Qualcomm and mobility safety platform Spoke are working together to bring Cellular vehicle-to-everything (C-V2X) tech to bicyclists and other “light” road users, like scooters – to receive and send information and alerts with connected vehicles and infrastructure on the road.
Expected in 2022, Spoke’s portfolio using Qualcomm C-V2X tech could give cyclists and drivers more awareness about each other, helping to increase safety.
The hardware and software suite from Spoke leverages Qualcomm’s Snapdragon 2150 and 9150 C-V2X platforms, with direct communication via the 5.9 GHz band. They’re the same chipsets being deployed by some automakers. In November, 30-megahertz of 5.9 GHz band was allocated by the FCC in the U.S. for road safety applications specifically using C-V2X technologies (the remaining portion was allocated for Wi-Fi, a decision that’s come under fire from some auto groups that are challenging the regulator in court).
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Dubbed “vulnerable road users” (VRUs), the Spoke platform is adapted for cyclists, scooterists and others to use the same kind of tech that connected cars employ. The aim is to give riders information about cars, infrastructure and other potential hazards around them, and vice versa.
“An important application is that it also alerts vehicles about bikes that they cannot ‘see.’ This will now allow cars to see bikes and their intentions (turning left, turning right, stopping, wavering in bike lane, etc),” said Praveen Singh, director of Business Development at Qualcomm Technologies, via email.
According to Singh, there will be a few different types of products available. One is integrated directly into bicycles, which he said the companies are currently working on with multiple bicycle OEMs that will be announced later. Another product would be sold separately and could be fixed on any mobile device or put in a rider’s pocket when they hop on a bike or scooter.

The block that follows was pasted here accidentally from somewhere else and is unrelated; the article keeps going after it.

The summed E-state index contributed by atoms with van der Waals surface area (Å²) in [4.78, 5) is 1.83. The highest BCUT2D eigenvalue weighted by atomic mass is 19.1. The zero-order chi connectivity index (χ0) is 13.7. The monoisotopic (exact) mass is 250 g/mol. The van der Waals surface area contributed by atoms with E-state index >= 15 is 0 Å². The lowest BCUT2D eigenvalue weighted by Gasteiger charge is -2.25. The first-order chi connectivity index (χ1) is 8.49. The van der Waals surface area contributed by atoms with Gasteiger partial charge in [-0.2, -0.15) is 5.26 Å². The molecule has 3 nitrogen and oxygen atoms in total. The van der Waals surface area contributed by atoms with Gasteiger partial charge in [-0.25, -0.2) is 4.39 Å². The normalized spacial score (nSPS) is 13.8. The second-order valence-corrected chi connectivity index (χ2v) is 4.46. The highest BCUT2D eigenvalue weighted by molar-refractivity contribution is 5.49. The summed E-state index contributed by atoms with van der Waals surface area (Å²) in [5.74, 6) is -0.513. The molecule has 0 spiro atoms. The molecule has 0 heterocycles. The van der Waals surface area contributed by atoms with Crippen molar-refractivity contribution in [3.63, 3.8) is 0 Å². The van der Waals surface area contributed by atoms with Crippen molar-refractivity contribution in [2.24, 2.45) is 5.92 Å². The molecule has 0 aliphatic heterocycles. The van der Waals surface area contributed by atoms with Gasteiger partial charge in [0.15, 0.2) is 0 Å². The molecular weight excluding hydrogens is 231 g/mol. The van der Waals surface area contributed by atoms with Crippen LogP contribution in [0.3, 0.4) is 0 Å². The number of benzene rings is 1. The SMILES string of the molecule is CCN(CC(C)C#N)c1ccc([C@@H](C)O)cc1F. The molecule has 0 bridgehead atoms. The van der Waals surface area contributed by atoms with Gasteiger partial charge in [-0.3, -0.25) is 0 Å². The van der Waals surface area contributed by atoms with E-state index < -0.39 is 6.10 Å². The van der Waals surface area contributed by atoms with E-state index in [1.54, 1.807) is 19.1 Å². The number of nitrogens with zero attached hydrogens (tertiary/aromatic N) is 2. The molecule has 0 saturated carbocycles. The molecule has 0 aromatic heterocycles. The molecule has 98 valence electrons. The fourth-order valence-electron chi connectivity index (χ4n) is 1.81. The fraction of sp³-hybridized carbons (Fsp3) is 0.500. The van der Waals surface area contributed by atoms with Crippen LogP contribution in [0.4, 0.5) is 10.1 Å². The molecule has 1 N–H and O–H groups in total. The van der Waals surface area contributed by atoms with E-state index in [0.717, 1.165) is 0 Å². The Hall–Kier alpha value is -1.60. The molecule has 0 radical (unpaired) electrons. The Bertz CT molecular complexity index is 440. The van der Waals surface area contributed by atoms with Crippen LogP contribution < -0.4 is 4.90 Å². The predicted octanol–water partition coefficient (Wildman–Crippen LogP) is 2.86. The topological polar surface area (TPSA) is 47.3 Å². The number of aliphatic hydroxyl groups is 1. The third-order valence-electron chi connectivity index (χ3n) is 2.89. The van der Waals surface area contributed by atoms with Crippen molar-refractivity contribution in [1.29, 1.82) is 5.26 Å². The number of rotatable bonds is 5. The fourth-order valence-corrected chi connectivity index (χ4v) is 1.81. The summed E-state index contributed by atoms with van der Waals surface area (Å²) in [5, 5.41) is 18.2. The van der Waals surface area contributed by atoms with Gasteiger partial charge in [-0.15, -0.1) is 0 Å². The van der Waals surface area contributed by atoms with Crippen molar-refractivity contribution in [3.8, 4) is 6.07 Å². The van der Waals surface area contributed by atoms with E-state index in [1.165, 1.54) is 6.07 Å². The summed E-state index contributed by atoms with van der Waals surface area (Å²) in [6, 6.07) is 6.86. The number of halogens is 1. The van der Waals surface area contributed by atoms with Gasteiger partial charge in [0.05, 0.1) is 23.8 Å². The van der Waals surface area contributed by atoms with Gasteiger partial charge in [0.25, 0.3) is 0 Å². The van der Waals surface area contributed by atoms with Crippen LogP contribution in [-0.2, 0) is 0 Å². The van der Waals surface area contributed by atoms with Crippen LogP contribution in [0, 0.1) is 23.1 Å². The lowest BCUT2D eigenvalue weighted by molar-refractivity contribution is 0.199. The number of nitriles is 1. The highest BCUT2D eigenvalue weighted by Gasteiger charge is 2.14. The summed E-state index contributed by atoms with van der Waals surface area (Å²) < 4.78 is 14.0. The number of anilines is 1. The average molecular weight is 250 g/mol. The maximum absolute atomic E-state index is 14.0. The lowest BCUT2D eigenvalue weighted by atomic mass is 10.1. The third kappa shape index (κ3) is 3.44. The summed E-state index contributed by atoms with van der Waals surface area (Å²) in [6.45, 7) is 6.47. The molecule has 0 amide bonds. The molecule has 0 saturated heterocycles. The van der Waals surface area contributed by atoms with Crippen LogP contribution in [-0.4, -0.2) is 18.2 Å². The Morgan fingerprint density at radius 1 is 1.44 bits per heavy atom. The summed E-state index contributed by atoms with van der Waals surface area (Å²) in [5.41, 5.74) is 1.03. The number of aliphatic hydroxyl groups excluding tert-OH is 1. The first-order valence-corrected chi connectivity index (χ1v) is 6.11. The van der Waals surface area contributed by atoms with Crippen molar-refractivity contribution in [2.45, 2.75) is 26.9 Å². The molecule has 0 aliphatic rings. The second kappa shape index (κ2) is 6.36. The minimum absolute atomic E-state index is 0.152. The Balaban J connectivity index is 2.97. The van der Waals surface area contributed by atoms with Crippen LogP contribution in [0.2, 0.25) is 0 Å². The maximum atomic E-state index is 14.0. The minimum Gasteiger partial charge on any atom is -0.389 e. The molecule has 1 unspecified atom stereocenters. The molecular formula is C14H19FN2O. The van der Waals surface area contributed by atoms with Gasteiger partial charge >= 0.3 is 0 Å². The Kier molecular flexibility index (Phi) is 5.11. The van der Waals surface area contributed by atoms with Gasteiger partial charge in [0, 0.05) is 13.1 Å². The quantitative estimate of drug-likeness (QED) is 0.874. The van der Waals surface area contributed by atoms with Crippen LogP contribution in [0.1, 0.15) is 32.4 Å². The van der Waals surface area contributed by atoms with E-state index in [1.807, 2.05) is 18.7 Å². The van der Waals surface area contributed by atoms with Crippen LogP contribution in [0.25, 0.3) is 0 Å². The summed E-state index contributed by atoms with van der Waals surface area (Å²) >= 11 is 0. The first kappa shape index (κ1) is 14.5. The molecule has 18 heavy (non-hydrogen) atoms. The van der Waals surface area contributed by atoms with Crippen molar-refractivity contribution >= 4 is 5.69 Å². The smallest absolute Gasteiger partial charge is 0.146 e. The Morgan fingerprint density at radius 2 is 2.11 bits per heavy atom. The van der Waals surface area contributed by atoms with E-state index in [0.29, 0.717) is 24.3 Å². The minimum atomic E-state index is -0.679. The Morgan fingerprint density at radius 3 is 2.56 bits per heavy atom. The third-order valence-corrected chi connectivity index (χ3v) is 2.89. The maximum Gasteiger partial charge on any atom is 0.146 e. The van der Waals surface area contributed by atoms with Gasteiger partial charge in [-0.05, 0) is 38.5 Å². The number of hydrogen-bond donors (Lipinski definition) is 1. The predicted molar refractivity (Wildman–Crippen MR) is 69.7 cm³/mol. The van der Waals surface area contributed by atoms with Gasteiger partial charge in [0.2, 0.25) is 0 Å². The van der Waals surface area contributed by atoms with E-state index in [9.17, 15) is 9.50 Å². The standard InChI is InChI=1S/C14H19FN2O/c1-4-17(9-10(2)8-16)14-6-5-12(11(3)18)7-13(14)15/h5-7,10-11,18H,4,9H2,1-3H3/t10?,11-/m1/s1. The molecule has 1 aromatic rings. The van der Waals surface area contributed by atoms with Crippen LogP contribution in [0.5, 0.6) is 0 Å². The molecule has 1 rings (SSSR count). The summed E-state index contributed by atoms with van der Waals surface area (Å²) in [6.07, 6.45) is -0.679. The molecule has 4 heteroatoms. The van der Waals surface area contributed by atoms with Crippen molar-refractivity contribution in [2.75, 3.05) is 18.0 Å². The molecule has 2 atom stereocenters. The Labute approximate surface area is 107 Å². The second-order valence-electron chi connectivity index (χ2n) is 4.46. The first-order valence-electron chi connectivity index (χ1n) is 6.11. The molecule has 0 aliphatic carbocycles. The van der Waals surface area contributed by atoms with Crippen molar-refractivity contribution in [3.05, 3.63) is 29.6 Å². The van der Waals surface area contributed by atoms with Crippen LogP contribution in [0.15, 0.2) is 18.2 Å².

A separate screen display device would be placed on handlebars and show a rear-facing camera and safety alerts to the rider, he noted.
In addition to the 5.9 GHz band, there will be another cellular connection “to backhaul data and provide other non-safety information to riders,” Singh said.
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Qualcomm noted C-V2X can offer direct communications between VRUs, vehicles and roadside infrastructure using 5.9 GHz spectrum, without the need for a cellular network.
Spoke is launching a portfolio with bicycle, scooter and motorcycle OEM partners in 2022.
“This is game-changing connectivity for both safety and for the mobility experience overall,” said Jarrett Wendt, Spoke CEO, in a statement. “For the first time, Spoke will provide dedicated hardware and software, what we refer to as vulnerable road user-to-everything (VRU2X), to unlock V2X communication to the most vulnerable users. VRU2X unlocks location accuracy through direct digital communication that connects all users anonymously to each other and to the infrastructure.”
RELATED: Qualcomm says C-V2X ‘ready to go,’ urges swift access to 5.9 GHz
Qualcomm, a leading chipmaker for mobile devices, has been a proponent working on C-V2X technologies for several years. The company’s been focused on diversifying beyond phones for 5G, with automotive one key focus.
During its fiscal third-quarter earnings call last month, President and CEO Cristiano Amon said Qualcomm was on pace to deliver $10 billion of annual revenues across RF front-end, IoT and automotive, with its annualized automotive revenue run rate over $1 billion as of fiscal Q3.